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Hedge Fund Alden Global Sees Victory With Tribune Media Sale

SCOTT SIMON, HOST:

After a roller coaster ride of a process, the newspapers of the Tribune Publishing Company have been sold. That includes the Chicago Tribune, the Baltimore Sun, New York Daily News and other metro newspapers up and down the East Coast. The new owner is Alden Capital, a hedge fund company that has slashed newsrooms at the hundred daily newspapers that it already owns. A rival bid fell short, in large part 'cause no one came forward who wanted to save the Chicago Tribune. NPR's David Folkenflik joins us.

David, thanks for being with us.

DAVID FOLKENFLIK, BYLINE: A pleasure, Scott.

SIMON: I guess I can't pretend to feel neutral about this. My feelings for Chicago and what the Tribune represents - and to hear that phrase, no one stepped forward to save the Chicago Tribune - why?

FOLKENFLIK: Well, it's a - it's the right question. A Swiss-born medical device entrepreneur billionaire named Hansjorg Wyss stepped forward for a hot moment. But he pulled back because he realized what he should have known from the outset, which is that there's no way to turn the Tribune into a national publication that could compete with the New York Times and the Wall Street Journal and the Washington Post. Now, here's the thing. Chicago is the hole in the doughnut because a Maryland philanthropist and hotel magnate named Stewart Bainum Jr. had stepped forward and said, I'll give 100,000,000 towards buying the whole thing and then spinning them off into a bunch of local owners as long as they're civic-minded as I am. He had found people lined up in Allentown, in Hartford, Conn., where Tribune newspapers owns one. So they thought they just needed another $100,000,000 from some backer who wanted the Chicago Tribune, and no one was there.

SIMON: Yeah.

FOLKENFLIK: You know, a number of Tribune journalists had looked to Los Angeles Times owner Patrick Soon-Shiong, who has had a major minority stake in this company, to block the deal. He's focusing on really doing an amazing job, trying to infuse money into the Los Angeles Times, the San Diego Tribune. But he's not shown up as the hero in this saga. They're going to fend for themselves.

SIMON: There are a lot of rich people in Chicago. There are Fortune 500 companies, philanthropists. But what does this say about Chicago and its civic leaders?

FOLKENFLIK: Yeah, so there's a lot of money in Chicago. I was looking over, just as you were, Boeing, Walgreens, McDonald's, other major corporations and executives who have had a lot of money from there. They didn't do it. I think there's a couple of things going on, one of which is the Chicago Tribune has had a couple of people who did come forward. Sam Zell, the Chicago real estate magnate...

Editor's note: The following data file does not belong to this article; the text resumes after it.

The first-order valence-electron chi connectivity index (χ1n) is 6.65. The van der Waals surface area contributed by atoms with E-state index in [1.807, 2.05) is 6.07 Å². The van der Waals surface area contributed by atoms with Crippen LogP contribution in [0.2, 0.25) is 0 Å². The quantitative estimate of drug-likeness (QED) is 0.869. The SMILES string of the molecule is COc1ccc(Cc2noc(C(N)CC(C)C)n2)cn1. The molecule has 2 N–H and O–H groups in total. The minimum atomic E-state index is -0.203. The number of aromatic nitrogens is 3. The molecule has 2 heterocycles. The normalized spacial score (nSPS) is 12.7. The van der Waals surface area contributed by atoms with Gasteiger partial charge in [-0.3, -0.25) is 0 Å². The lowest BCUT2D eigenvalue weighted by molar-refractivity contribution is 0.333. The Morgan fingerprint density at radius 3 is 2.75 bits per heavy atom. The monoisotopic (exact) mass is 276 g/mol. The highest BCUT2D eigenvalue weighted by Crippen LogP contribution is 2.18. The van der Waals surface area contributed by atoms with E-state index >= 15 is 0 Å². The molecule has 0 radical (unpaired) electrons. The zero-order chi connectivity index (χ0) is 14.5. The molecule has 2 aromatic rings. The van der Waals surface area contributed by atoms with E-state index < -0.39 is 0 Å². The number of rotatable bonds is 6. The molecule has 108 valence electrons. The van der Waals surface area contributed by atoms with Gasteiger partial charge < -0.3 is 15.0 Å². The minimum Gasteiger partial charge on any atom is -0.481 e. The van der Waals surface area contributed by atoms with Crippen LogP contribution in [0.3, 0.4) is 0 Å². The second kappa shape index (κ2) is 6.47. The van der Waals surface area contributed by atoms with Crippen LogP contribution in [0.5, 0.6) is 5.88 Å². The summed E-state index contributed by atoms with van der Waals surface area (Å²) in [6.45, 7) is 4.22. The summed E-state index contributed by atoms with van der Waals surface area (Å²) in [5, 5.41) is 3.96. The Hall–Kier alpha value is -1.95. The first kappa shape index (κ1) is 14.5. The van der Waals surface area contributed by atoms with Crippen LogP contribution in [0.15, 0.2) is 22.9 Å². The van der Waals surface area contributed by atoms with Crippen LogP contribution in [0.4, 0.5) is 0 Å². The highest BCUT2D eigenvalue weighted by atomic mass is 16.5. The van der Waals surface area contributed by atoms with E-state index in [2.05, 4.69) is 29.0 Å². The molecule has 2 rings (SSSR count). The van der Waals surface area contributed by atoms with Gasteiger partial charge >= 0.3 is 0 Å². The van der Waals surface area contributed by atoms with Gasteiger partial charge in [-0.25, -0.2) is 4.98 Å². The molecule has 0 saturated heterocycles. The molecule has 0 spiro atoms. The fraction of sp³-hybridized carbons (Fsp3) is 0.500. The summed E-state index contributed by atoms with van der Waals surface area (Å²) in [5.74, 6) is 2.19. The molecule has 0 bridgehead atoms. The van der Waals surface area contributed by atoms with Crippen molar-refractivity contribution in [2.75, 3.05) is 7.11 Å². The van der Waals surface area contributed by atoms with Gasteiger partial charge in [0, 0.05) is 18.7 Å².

FOLKENFLIK: Mmm hmmm.

FOLKENFLIK: He loaded up the Tribune with about $13,000,000,000 of debt, and it ultimately went into bankruptcy. And Michael Ferro came through, a hugely wealthy tech entrepreneur, and he was essentially run out of town. His ideas were derided and proved fairly unworkable. And also, he got entangled in scandal over accusations that he had sexually harassed some female business associates. You know, in talking with folks who have been involved in Chicago, the philanthropic world as well, there's the concern that the Tribune, which has been kind of the voice of responsible Republicanism for Illinois, has not been embraced by the kind of Chicago's more progressive philanthropic community.

But folks in the MacArthur Foundation, which happens to support places like NPR - they didn't step forward. They're based in Chicago. You've got the McCormick Foundation. It didn't step forward. I think they look askance at this. They look at local news business and say, we're not sure. But I also think there was a failure of imagination to think of how many millions of people, ultimately how many tens of millions of people, could have been aided by thinking about this in a slightly more broad way. That is, the entire system could have been delivered to a place without the pressures that the new owners will almost certainly put those properties under.

SIMON: I got an email from a friend who works at the Trib (ph), who's not happy. And in speaking of Alden, he said, it's not as if they don't have a track record.

FOLKENFLIK: These papers, while greatly diminished from what each of them were at their heyday, are already operating about 10- to 13% profit margins. Alden has conveyed to Tribune officials they want those profits above - you know, notably above 20%. That's a huge difference. And they have instituted layer after layer of cuts, eviscerating some newsrooms, deeply damaging others. I've talked to journalists from coast to coast who have worked for Alden-owned newspapers who give me the same story time and again. And so I think there's a real fear that ultimately it won't just damage the ability of the Tribune papers to cover the news but that it could essentially fatally undermine it. It could unravel these things as anything more than famous brands.

SIMON: NPR media correspondent David Folkenflik, thanks so much.

FOLKENFLIK: You bet. Transcript provided by NPR, Copyright NPR.